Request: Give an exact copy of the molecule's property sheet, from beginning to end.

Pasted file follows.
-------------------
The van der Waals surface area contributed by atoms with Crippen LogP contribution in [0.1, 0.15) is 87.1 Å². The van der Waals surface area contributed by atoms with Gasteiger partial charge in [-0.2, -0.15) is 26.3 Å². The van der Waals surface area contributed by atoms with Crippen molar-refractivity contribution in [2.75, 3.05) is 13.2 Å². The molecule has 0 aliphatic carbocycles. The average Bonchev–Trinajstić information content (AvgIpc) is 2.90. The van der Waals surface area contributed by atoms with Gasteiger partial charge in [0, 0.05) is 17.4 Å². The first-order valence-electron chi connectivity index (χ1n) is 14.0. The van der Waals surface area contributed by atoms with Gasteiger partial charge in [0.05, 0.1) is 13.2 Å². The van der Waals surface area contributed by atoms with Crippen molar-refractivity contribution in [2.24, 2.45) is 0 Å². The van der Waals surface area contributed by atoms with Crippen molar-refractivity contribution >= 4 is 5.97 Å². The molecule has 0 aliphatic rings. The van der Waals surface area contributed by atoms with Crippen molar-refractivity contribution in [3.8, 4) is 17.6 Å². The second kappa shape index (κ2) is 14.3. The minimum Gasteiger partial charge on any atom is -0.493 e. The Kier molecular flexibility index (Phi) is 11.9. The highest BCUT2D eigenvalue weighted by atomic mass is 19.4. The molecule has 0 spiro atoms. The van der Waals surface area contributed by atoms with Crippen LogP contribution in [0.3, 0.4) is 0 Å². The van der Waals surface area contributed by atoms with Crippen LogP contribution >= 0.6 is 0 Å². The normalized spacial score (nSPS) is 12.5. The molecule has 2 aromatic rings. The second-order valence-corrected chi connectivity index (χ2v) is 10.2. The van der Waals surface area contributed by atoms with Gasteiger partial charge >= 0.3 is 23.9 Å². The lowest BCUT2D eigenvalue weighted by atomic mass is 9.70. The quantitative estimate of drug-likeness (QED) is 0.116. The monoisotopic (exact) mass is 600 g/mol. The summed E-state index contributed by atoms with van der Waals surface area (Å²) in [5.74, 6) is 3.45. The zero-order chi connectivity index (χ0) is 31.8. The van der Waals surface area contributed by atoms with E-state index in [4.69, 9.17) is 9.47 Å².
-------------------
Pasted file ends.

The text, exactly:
The van der Waals surface area contributed by atoms with Crippen LogP contribution in [0.1, 0.15) is 87.1 Å². The van der Waals surface area contributed by atoms with Gasteiger partial charge in [-0.2, -0.15) is 26.3 Å². The van der Waals surface area contributed by atoms with Crippen molar-refractivity contribution in [2.75, 3.05) is 13.2 Å². The molecule has 0 aliphatic carbocycles. The average Bonchev–Trinajstić information content (AvgIpc) is 2.90. The van der Waals surface area contributed by atoms with Gasteiger partial charge in [0, 0.05) is 17.4 Å². The first-order valence-electron chi connectivity index (χ1n) is 14.0. The van der Waals surface area contributed by atoms with Gasteiger partial charge in [0.05, 0.1) is 13.2 Å². The van der Waals surface area contributed by atoms with Crippen molar-refractivity contribution in [2.24, 2.45) is 0 Å². The van der Waals surface area contributed by atoms with Crippen molar-refractivity contribution >= 4 is 5.97 Å². The molecule has 0 aliphatic rings. The van der Waals surface area contributed by atoms with Crippen molar-refractivity contribution in [3.8, 4) is 17.6 Å². The second kappa shape index (κ2) is 14.3. The minimum Gasteiger partial charge on any atom is -0.493 e. The Kier molecular flexibility index (Phi) is 11.9. The highest BCUT2D eigenvalue weighted by atomic mass is 19.4. The molecule has 0 spiro atoms. The van der Waals surface area contributed by atoms with Crippen LogP contribution in [0.3, 0.4) is 0 Å². The van der Waals surface area contributed by atoms with Crippen LogP contribution >= 0.6 is 0 Å². The normalized spacial score (nSPS) is 12.5. The molecule has 2 aromatic rings. The second-order valence-corrected chi connectivity index (χ2v) is 10.2. The van der Waals surface area contributed by atoms with Gasteiger partial charge >= 0.3 is 23.9 Å². The lowest BCUT2D eigenvalue weighted by atomic mass is 9.70. The quantitative estimate of drug-likeness (QED) is 0.116. The monoisotopic (exact) mass is 600 g/mol. The summed E-state index contributed by atoms with van der Waals surface area (Å²) in [5.74, 6) is 3.45. The zero-order chi connectivity index (χ0) is 31.8. The van der Waals surface area contributed by atoms with E-state index in [4.69, 9.17) is 9.47 Å².